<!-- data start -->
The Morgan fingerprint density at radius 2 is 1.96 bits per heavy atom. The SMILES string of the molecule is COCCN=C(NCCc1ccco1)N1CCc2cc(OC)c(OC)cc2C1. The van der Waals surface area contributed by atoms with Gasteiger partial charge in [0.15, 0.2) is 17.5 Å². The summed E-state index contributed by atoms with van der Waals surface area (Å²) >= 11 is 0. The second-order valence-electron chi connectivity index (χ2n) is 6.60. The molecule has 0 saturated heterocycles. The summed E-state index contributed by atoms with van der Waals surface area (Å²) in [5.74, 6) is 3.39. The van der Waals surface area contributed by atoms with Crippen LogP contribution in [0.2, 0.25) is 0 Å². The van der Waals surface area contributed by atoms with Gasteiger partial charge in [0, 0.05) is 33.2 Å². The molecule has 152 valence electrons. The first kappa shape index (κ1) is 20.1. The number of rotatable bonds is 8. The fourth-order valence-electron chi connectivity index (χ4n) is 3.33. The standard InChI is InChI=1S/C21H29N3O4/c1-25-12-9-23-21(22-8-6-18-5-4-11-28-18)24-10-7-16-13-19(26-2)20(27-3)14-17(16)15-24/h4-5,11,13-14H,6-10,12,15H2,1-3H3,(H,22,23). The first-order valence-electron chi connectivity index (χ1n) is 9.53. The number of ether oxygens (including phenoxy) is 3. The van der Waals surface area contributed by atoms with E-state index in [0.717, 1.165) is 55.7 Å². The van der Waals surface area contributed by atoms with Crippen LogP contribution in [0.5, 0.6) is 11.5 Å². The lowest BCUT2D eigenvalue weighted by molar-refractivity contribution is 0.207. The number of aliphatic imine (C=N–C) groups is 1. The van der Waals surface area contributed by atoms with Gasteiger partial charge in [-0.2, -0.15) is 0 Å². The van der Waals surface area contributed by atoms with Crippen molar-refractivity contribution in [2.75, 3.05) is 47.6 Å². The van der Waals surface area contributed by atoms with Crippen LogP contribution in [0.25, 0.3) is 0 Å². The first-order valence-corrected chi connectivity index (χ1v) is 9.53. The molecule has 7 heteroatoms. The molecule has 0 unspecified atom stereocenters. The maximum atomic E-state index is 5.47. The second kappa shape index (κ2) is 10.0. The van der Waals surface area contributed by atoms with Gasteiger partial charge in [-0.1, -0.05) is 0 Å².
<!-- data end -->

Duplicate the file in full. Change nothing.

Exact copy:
The Morgan fingerprint density at radius 2 is 1.96 bits per heavy atom. The SMILES string of the molecule is COCCN=C(NCCc1ccco1)N1CCc2cc(OC)c(OC)cc2C1. The van der Waals surface area contributed by atoms with Gasteiger partial charge in [0.15, 0.2) is 17.5 Å². The summed E-state index contributed by atoms with van der Waals surface area (Å²) >= 11 is 0. The second-order valence-electron chi connectivity index (χ2n) is 6.60. The molecule has 0 saturated heterocycles. The summed E-state index contributed by atoms with van der Waals surface area (Å²) in [5.74, 6) is 3.39. The van der Waals surface area contributed by atoms with Crippen LogP contribution in [0.2, 0.25) is 0 Å². The van der Waals surface area contributed by atoms with Gasteiger partial charge in [0, 0.05) is 33.2 Å². The molecule has 152 valence electrons. The first kappa shape index (κ1) is 20.1. The number of rotatable bonds is 8. The fourth-order valence-electron chi connectivity index (χ4n) is 3.33. The standard InChI is InChI=1S/C21H29N3O4/c1-25-12-9-23-21(22-8-6-18-5-4-11-28-18)24-10-7-16-13-19(26-2)20(27-3)14-17(16)15-24/h4-5,11,13-14H,6-10,12,15H2,1-3H3,(H,22,23). The first-order valence-electron chi connectivity index (χ1n) is 9.53. The number of ether oxygens (including phenoxy) is 3. The van der Waals surface area contributed by atoms with E-state index in [0.717, 1.165) is 55.7 Å². The van der Waals surface area contributed by atoms with Crippen LogP contribution in [0.5, 0.6) is 11.5 Å². The lowest BCUT2D eigenvalue weighted by molar-refractivity contribution is 0.207. The number of aliphatic imine (C=N–C) groups is 1. The van der Waals surface area contributed by atoms with Gasteiger partial charge in [-0.2, -0.15) is 0 Å². The van der Waals surface area contributed by atoms with Crippen molar-refractivity contribution in [2.75, 3.05) is 47.6 Å². The van der Waals surface area contributed by atoms with Crippen LogP contribution in [0.25, 0.3) is 0 Å². The first-order valence-corrected chi connectivity index (χ1v) is 9.53. The molecule has 7 heteroatoms. The molecule has 0 unspecified atom stereocenters. The maximum atomic E-state index is 5.47. The second kappa shape index (κ2) is 10.0. The van der Waals surface area contributed by atoms with Gasteiger partial charge in [-0.1, -0.05) is 0 Å².